Mil-Spec 003 First Drive Review

We’re in something of a golden age for automotive restomodding, and into a heady mix that includes Singer’s reimagined 911s, Icon’s fancy off-roaders, and lots of updated Land Rovers. The latest company with ambitions to become a top-tier custom car brand is Mil-Spec, which aims to do what the aforementioned companies do, but with the big, brash, blunt Hummer H1.

It started life as a 1995 Hummer H1, and as with all of Mil-Spec’s vehicles, it was completely disassembled, and the body and frame media-blasted down to metal. The frame and related components are then powder-coated with a black gloss finish.

Mil-Spec’s insulated interior does an admirable job keeping the cabin quiet. The only real noise intrusions are some occasional rattles from the body, wind noise (because this is one of the least aerodynamic cars in history), and the mud-terrain tires. All you hear from the powertrain is sweet turbo whistle and some V8 rumble. And as we mentioned, Mil-Spec did a very nice job redesigning the interior, and especially in putting it together.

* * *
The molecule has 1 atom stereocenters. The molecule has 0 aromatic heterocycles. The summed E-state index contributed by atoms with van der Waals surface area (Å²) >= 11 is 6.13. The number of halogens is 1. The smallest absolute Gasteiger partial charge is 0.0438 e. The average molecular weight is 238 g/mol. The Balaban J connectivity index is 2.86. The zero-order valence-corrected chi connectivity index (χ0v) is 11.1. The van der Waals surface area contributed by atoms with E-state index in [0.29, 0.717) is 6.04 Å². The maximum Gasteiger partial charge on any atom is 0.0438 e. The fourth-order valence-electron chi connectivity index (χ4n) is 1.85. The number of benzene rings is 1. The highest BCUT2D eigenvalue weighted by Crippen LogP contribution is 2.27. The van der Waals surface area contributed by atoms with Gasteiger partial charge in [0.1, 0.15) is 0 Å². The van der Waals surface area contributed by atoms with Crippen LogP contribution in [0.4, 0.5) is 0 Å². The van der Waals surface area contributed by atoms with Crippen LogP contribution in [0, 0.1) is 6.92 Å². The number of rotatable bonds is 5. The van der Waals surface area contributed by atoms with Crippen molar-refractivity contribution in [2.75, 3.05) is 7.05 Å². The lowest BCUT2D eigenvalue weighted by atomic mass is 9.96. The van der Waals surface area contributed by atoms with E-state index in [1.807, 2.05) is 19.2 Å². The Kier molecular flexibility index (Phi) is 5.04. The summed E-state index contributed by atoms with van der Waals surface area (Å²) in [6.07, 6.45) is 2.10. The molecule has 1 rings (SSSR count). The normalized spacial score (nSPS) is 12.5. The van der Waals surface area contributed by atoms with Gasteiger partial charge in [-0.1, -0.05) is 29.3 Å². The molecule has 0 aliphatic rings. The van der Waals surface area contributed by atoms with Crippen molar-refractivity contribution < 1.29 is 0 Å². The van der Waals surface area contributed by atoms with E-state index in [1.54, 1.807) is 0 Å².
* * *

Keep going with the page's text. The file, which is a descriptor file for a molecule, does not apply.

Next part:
Besides simply being a well-executed machine, the Mil-Spec 003 also has serious presence, like an exotic sports car. It’s just as unmissable, with massive tires, Etch-A-Sketch styling, and apartment building size. It helps that this thing has real off-road cred, since it’s the H1, not the glitzy showboat H2. And with metro Detroit probably the largest buyer of V8 Mopars, nobody is too worried about it being a fuel guzzler. Of course, the mood of your onlookers may vary if, say, you’re driving through downtown San Francisco.

That’s partly because the 003 and Mil-Spec’s other off-road vehicles mostly resort to bolt-on parts that don’t look or feel special to the company. They’re the same kinds of off-the-shelf bits we’ve seen on oodles of Jeeps and pickups at SEMA the last few years: bolt-on flares, off-the-shelf wheels, LED lights and tubular sport bars and tire racks.

But even if it doesn’t feel quite as unique and special as something from Singer or Icon, it has a saving grace. Stock Hummer H1 Alphas, the version Mil-Spec is benchmarking, go for between $150,000 and $220,000. That makes the Mil-spec, with its restored frame, way nicer interior, much more powerful engine and lots of add-ons that add up, seem like a good value at $239,000. As such, it’s all right that the Mil-Spec isn’t the unique reimagining of its base that Singers and Icons are, because what the company is really doing, marketing hype aside, is creating the best Hummer H1s around at a reasonable price.